Steve Evans
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Steve Evans

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""Powerhouse...enroute to rivaling the dynamism of fellow Chicagoan Kurt Elling."

Christopher Loudon, Jazz Times, June 2007

Our CD shelves are sagging with great contemporary female vocalists, extending from Allyson (as in Karrin) to Wilson (as in Cassandra and Nancy). But the number of male counterparts continues to lag far behind, which makes this sophomore release from Steve Evans most welcome, particularly since Evans continues to eschew the Rat Pack-wannabe path followed by so many of his peers, opting instead to shape a much more intriguing and inventive musical journey. Indeed, 2 Sets, the powerhouse follow-up to his standards-based eponymous debut, suggest that he might be en route to rivaling the dynamism of fellow Chicagoan Kurt Elling.

Some may find it a tad pretentious that Evans has opted to deliver this 15-track session, which could easily have fit on a single CD, across two discs. But, as he explains in the liner notes, this was originally intended, two years ago, as a live recording. When technical difficulties aborted that plan, Evans says he “wanted to record something that would still contain the live sound that is so often lost in the studio,” so recorded these two sets “as in a concert setting. The goal was to hit the “record” button, start at the beginning of Set 1, and keep going until that particular set was finished.” No listening back, no overdubbing, no pitch fixing, and not a single redo. So, two half-hour sets build around Evans distinctive sound rumbling, full-bodied voice that suggests rough-sanded oak and a compellingly inventive playlist.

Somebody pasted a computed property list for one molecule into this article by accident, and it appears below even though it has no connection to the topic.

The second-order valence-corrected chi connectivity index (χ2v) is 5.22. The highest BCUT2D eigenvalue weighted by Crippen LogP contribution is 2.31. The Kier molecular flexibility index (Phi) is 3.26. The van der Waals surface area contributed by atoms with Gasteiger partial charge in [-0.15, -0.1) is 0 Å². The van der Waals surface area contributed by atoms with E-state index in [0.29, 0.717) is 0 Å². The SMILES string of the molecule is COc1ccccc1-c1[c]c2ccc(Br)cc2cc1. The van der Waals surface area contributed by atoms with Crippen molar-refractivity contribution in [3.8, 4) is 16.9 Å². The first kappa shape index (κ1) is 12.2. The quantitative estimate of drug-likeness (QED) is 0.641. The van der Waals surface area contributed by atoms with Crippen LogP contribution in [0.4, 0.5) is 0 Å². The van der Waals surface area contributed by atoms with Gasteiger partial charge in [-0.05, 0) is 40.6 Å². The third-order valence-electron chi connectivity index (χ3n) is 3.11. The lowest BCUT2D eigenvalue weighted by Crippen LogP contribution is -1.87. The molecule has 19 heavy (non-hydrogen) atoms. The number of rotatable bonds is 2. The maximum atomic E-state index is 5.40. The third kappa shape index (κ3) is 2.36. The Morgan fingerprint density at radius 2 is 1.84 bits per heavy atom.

Stellar selections from the Nick Drake and Tom Waits songbooks fill nearly half the tracks, including Drake’s pensively optimistic “River Man” and gently self-affirming “Things Behind the Sun,” plus a treatment of Waits’ “Jockey Full of Bourbon” as decadently vibrant as Mardi Gras and an equally spirited “The Part You Throw Away.” As for standards, Evans here favors mellow ballads, with stunning readings of “There’s a Lull in My Life,” Ill Wind” and “The Night We Called It a Day” that suggests the detached intimacy of Chet Baker, then takes a 90-degree turn for a delightfully different interpretation of Tom Jones and Harvey Schmidt’s “Soon It’s Gonna Rain,” from the Fantasticks, that’s filled with cloud-bursting ebullience.
- Jazz Times


""An interpretive black belt, on the same level of Kurt Elling and Tierney Sutton...daring and refreshing.""

J. Hunter, All About Jazz, December 2007

According to the liner notes for 2 Sets, the Steve Evans Quartet attempted a live recording in 2005, but the effort was marred by “technical difficulties”; that could mean anything form a persistently-buzzing amplifier to some guy near the stage who wouldn’t stop talking on his cell phone. Rather than try to tape another gig (preferably someplace where cell phone are confiscated at the door), vocalist Evans decided to “re-create” the show in a Chicago recording studio.

Evans placed strict rules on the session to keep everyone’s mind in “performance mode.” When the “Record” button was pressed, the Evans Quartet played until the first set was finished—no stopping mid-tune, no re-takes, no going back and listening to individual songs—and then repeated the process after a fifteen-minute break. Evans allowed no overdubbing or pitch-fixing and, in order to “create a built-in intermission as in a live performance,” the final product comes on two separate discs. How Evans is going to handle people downloading the music to their iPod is another question.